More time passed. Mr. Announcer informed us we were over an hour delayed, and now free drinks were available at the snack car, and by the way, if we needed to smoke a cigarette, we could exit through the front car. He really didn't mean free DRINKS, which might have been very helpful at that time, but there was free water, coffee or tea, at least until it ran out. Several passengers made their way to take advantage of this. A couple of the YouTubers came and exchanged 10 empty beer bottles for full ones. The Turkish girl across the aisle frantically tried to reschedule her flight on her phone. The German woman in front of us found another newspaper to read. The four American college kids a few rows up got louder, still trying to find out what was happening through social media. The French couple across the aisle, held hands, smiled, whispered, and attempted to secretly grope behind bags, jackets and newspaper. I hate to be stereotypical, but that is exactly what was happening! Travis and I decided to go outside again.
We walked around on the platform and tried to find something interesting in the environment to discuss. There was the bicycle repair shop, the sandwich shop, houses with gardens, a church with two bells, a factory in the distance. It looked like any other town in the northern/western hemisphere. I took some pictures to occupy the time. We walked around and talked about how crazy this was. But again, we were worried about being left behind, and went back into the train.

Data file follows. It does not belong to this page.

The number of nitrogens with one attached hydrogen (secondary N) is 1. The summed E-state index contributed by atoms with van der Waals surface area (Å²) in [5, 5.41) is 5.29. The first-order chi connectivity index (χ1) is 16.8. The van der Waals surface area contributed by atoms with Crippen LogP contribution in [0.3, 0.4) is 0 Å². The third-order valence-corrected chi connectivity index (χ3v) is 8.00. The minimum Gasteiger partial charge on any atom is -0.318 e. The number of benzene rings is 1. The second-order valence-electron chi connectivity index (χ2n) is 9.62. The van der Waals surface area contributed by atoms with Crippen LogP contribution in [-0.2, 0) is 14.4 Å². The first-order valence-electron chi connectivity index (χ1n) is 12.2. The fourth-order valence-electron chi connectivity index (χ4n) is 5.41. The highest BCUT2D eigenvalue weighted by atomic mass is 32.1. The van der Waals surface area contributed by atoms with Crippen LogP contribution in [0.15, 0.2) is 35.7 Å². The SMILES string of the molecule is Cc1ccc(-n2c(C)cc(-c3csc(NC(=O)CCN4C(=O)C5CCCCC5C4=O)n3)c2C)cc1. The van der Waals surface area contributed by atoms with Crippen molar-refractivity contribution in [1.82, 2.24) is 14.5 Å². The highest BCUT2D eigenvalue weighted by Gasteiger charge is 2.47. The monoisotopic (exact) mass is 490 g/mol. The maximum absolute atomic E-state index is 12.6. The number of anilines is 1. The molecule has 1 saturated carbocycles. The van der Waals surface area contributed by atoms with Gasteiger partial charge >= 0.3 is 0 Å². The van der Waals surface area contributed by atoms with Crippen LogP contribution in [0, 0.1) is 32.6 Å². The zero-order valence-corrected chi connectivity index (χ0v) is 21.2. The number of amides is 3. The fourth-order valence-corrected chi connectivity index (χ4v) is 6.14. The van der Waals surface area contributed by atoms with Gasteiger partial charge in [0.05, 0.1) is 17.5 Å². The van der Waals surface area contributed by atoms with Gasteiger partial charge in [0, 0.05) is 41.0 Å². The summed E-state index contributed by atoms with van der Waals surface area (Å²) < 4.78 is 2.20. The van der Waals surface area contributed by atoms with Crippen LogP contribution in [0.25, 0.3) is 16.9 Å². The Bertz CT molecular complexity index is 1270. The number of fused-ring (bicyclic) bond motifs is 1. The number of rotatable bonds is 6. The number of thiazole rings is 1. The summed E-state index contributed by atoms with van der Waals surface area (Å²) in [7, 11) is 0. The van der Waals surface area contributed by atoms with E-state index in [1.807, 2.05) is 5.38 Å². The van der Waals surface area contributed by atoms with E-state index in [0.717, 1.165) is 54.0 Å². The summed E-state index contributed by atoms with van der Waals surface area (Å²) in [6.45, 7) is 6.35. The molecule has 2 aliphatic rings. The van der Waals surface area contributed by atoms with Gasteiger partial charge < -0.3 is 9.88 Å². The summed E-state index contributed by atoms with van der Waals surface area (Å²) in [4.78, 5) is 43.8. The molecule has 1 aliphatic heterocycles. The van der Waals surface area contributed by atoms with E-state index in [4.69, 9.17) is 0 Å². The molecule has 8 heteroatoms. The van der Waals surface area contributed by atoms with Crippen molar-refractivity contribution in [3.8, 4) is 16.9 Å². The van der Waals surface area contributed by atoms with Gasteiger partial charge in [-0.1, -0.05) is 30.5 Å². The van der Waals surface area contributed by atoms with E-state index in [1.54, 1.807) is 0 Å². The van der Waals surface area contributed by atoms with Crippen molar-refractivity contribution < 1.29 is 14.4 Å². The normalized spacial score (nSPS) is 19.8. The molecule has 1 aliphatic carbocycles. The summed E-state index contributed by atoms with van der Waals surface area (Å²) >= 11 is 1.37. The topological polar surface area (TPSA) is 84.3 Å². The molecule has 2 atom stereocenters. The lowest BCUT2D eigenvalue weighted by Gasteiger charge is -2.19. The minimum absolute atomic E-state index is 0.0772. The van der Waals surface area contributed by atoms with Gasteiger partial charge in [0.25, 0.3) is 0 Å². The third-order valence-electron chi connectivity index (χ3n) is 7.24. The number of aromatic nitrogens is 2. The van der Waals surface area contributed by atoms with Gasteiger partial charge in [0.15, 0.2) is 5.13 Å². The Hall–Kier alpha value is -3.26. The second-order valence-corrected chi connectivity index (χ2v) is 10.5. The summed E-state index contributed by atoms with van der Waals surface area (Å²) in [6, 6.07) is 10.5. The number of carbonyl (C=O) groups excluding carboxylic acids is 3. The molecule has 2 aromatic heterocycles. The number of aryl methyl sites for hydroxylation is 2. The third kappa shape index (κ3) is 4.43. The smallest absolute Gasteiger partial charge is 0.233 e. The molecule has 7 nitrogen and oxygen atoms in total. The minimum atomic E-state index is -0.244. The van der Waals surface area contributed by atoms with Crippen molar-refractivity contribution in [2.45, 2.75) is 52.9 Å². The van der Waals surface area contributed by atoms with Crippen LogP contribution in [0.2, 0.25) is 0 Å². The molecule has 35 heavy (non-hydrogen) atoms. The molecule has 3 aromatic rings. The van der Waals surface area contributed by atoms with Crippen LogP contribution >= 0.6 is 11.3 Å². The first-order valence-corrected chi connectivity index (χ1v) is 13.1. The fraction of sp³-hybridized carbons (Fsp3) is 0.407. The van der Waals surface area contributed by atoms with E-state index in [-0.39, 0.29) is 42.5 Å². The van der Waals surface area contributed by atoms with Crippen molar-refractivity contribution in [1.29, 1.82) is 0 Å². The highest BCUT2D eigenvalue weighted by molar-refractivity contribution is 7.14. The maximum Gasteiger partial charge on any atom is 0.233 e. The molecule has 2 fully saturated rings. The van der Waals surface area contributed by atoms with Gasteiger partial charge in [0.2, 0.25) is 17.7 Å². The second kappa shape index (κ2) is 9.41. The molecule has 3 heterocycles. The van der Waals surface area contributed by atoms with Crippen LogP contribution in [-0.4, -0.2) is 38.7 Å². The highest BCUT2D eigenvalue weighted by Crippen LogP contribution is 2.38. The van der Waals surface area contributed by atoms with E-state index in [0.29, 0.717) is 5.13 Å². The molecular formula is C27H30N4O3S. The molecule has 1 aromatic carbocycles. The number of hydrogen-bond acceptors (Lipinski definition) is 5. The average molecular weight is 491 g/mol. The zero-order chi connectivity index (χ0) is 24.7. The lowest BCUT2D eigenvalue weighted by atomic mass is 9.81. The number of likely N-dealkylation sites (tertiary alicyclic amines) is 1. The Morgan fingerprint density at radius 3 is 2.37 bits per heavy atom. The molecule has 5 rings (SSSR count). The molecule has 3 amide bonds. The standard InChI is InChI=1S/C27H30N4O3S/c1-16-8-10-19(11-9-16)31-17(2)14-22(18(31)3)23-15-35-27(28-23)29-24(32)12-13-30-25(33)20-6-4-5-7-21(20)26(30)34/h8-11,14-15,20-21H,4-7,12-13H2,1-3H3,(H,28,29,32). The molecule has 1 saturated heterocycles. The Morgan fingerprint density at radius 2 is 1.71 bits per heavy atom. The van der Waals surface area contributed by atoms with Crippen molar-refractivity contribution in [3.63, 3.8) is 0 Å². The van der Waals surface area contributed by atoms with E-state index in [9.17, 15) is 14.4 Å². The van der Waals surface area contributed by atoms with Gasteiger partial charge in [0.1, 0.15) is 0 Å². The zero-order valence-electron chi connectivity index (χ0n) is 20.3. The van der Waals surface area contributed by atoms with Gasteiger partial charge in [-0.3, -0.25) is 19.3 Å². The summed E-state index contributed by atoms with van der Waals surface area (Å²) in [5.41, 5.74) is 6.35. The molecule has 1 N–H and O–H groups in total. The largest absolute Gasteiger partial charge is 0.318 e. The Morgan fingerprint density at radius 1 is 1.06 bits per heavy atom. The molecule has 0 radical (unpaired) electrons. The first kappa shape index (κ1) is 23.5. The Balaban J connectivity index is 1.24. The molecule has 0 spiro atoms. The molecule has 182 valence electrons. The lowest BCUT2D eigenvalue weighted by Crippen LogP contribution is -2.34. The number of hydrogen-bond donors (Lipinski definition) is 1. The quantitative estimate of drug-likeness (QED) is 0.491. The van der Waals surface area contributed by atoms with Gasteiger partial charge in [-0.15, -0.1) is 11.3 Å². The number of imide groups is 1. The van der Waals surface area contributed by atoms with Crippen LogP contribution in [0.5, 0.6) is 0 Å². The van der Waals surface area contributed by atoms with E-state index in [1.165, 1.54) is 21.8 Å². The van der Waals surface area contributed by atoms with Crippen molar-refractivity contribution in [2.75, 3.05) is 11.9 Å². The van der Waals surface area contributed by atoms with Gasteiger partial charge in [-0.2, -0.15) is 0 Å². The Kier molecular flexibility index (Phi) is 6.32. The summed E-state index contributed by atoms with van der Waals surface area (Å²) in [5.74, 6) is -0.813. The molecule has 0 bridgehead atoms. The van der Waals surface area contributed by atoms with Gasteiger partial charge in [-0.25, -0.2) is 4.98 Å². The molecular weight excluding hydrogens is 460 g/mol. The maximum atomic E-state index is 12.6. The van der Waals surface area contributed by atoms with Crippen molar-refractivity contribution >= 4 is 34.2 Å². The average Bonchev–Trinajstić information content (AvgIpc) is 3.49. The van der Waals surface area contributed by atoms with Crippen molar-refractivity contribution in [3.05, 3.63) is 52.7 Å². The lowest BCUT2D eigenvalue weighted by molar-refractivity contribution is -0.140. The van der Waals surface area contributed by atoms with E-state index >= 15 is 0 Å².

This time, as we made our way through the party zone, we overheard the words "hostage situation." We don't know if the YouTubers learned this through some of their online connections, but that was who we heard it from first, and soon it was all over the train. We were well aware the President Trump had issued an international travel warning to all US citizens the morning of our departure, and of course we assumed the worst. It was probably a terrorists incident, and if that was the case, we were lucky we were stopped here, on the train.
Perhaps everyone felt this way, because the unrest soon became silence, and we all just sat, and waited. I had all of those thoughts, that I was glad my affairs were in order, that my premiums were all paid, that I had left "the envelope" with my son.. The envelope contains all of my passwords, account and policy numbers, and insurance contacts for my family. I leave it with my middle son, Adam, whenever I travel abroad, just in case. He never opens the envelope, but he knows it would contain all of the information he needed if anything every happened to me.
The Train to Amsterdam Becomes the Very Long Train to Amsterdam